The old city of Istanbul is a fascinating place. It is easy to be transfixed with the narrow, cobblestone streets. The majestic Hagia Sophia and the iconic Blue Mosque are breathtaking. The city’s history is ancient, and I have loved learning more about its interesting history. Istanbul is a remarkable combination of ancient and modern.
Ali Koc, managing director of Kocunix, met me at my hotel in the old city. We drove all over the city, over to the Asian side of Istanbul, and then back to the financial center on the European side. It is a vibrant, modern city. The restaurants, malls, and offices could just as easily been found in a major city in Europe or the U.S.
While in the Asian section of Istanbul, Ali and I had the chance to meet with Selim Cakir, chief economist at Turkish Economy Bank. Selim’s background is impressive—he spent several years as a senior economist at the International Monetary Fund in Washington, D.C. The previous day, he had been in Turkey’s capital Ankara in a meeting with Turkey’s finance minister.
Turkey has made great progress since the banking crisis of 2001. Turkish officials learned several lessons, and they have put their fiscal house in order. They also create strong supervision of the banking sector. Other reforms have taken place, including the independence of the central bank.
In practice, markets have some question about the bank’s independence. (It doesn’t help when the Turkey’s president suggested that defending interest rates at current levels is tantamount to treason). The concern about political pressure on the Bank of Turkey undermines the confidence of financial markets. While the central bank targets 5% inflation (still too high), the actual inflation rate has remained around 8% or higher. High inflation undermines competitiveness, confidence and real returns.
Although growth is projected to be around 3% in the coming years, the current account has doubled since 2009. This makes Turkey more vulnerable to changes in risk sentiment and to the Federal Reserve’s rate moves.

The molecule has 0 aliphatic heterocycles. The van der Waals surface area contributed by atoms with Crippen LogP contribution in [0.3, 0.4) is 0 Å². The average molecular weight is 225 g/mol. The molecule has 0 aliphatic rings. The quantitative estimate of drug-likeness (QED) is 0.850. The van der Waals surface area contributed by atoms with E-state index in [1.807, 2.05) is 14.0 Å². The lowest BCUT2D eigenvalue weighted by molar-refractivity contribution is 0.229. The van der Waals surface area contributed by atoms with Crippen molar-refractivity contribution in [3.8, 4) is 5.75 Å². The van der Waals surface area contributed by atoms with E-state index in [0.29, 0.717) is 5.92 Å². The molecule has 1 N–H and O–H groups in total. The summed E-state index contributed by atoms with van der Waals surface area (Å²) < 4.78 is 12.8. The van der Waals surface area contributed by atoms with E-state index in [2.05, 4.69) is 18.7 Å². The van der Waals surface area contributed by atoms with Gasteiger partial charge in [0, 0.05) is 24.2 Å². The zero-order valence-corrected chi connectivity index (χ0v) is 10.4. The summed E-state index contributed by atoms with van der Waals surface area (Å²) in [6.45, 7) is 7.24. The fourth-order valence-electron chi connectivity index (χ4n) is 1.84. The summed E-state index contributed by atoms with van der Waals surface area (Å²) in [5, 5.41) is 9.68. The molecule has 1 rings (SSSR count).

There has been a clear sense that Turkey had taken some steps back in reforms, monetary independence, and in legal protection. It is almost as if the country was headed for a slow motion crash, and many investors thought that they could simply jump off before the crash.
Turkey had elections on June 6th, and President Recep Tayyip Erdogan’s ruling AKP party lost the majority it had held for more than 12 years. While uncertainty reigns as coalition talks continue, the consensus view is that Turkey is better off than it was on June 6th prior to the election. If a coalition government is formed, there is likely to be more accountability and more transparency. A coalition government would likely give a freer hand to the central bank. Selim felt that there are good economists in both parties, and he is cautiously optimistic about a grand coalition.
It is worrisome that while leaders in both parties seem to want a coalition, Turkey’s President seems to be fighting against an agreement. The chances of a failure are not small, as Selim put the chances of a new election at 35%-40%. However, it is unclear that a new election would bring about a different result. Also, Moody’s country credit rating review will happen in August, and it is likely that the Federal Reserve will raise rates in September. If there is no government in place, the risks of an “accident” increase. While there are the known unknowns, political uncertainty increases the risk of “unknown unknowns” (Syria?).
While the Turkish Lira has devalued over the past year (10% in 2015), it has done little to improve Turkey’s global competitiveness because inflation has remained high (real depreciation is not that great). Lower oil prices are hurting countries that import from Turkey (Iraq used to be #2, and Russia was high on the list).
We talked about the importance of price stability, and referred to the recent example of India. Increased “inflation-fighting” credibility has been welcomed by the Indian economy and by financial markets. The same would be true in Turkey if the central bank was allowed this freedom.
Long-term, Selim was very positive about Turkey’s prospects. Strategic geography, a less indebted government, favorable demographics, and an emerging middle class are fuel for long-term growth. For example, if sanctions were reduced or eliminated in Iran, Turkey is positioned to benefit. While financial risks are real in the short-term, favorable resolution will position financial markets for long-term growth.
Special thanks to Brennan Staheli, Kailey Battaglia, and the Lunt Capital team for their contributions to this report.